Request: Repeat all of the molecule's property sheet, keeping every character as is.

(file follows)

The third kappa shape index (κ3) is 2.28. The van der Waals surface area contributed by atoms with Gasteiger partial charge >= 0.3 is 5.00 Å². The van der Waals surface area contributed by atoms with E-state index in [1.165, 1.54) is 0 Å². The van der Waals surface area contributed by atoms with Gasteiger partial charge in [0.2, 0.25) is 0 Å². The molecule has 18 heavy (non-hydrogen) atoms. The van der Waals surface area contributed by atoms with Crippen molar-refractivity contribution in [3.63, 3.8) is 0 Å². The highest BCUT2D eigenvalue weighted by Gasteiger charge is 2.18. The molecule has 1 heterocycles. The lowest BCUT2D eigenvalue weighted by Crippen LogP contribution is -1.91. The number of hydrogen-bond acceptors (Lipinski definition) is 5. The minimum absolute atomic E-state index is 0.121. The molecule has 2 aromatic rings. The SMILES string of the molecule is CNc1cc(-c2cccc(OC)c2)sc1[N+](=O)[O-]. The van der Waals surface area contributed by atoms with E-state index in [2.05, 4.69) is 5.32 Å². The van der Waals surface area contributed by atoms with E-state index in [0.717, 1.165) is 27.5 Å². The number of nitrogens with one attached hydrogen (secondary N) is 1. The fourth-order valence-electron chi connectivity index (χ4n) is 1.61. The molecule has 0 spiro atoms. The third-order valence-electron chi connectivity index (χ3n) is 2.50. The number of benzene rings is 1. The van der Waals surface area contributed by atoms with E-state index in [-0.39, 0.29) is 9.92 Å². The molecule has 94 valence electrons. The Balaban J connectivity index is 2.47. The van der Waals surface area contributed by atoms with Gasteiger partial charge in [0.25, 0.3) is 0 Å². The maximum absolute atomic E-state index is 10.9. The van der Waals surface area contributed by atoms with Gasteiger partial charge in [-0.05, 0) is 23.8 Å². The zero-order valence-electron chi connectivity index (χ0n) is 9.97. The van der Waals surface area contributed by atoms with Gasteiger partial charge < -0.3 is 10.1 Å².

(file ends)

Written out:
The third kappa shape index (κ3) is 2.28. The van der Waals surface area contributed by atoms with Gasteiger partial charge >= 0.3 is 5.00 Å². The van der Waals surface area contributed by atoms with E-state index in [1.165, 1.54) is 0 Å². The van der Waals surface area contributed by atoms with Gasteiger partial charge in [0.2, 0.25) is 0 Å². The molecule has 18 heavy (non-hydrogen) atoms. The van der Waals surface area contributed by atoms with Crippen molar-refractivity contribution in [3.63, 3.8) is 0 Å². The highest BCUT2D eigenvalue weighted by Gasteiger charge is 2.18. The molecule has 1 heterocycles. The lowest BCUT2D eigenvalue weighted by Crippen LogP contribution is -1.91. The number of hydrogen-bond acceptors (Lipinski definition) is 5. The minimum absolute atomic E-state index is 0.121. The molecule has 2 aromatic rings. The SMILES string of the molecule is CNc1cc(-c2cccc(OC)c2)sc1[N+](=O)[O-]. The van der Waals surface area contributed by atoms with E-state index in [2.05, 4.69) is 5.32 Å². The van der Waals surface area contributed by atoms with E-state index in [0.717, 1.165) is 27.5 Å². The number of nitrogens with one attached hydrogen (secondary N) is 1. The fourth-order valence-electron chi connectivity index (χ4n) is 1.61. The molecule has 0 spiro atoms. The third-order valence-electron chi connectivity index (χ3n) is 2.50. The number of benzene rings is 1. The van der Waals surface area contributed by atoms with E-state index in [-0.39, 0.29) is 9.92 Å². The molecule has 94 valence electrons. The Balaban J connectivity index is 2.47. The van der Waals surface area contributed by atoms with Gasteiger partial charge in [0.25, 0.3) is 0 Å². The maximum absolute atomic E-state index is 10.9. The van der Waals surface area contributed by atoms with Gasteiger partial charge in [-0.05, 0) is 23.8 Å². The zero-order valence-electron chi connectivity index (χ0n) is 9.97. The van der Waals surface area contributed by atoms with Gasteiger partial charge < -0.3 is 10.1 Å².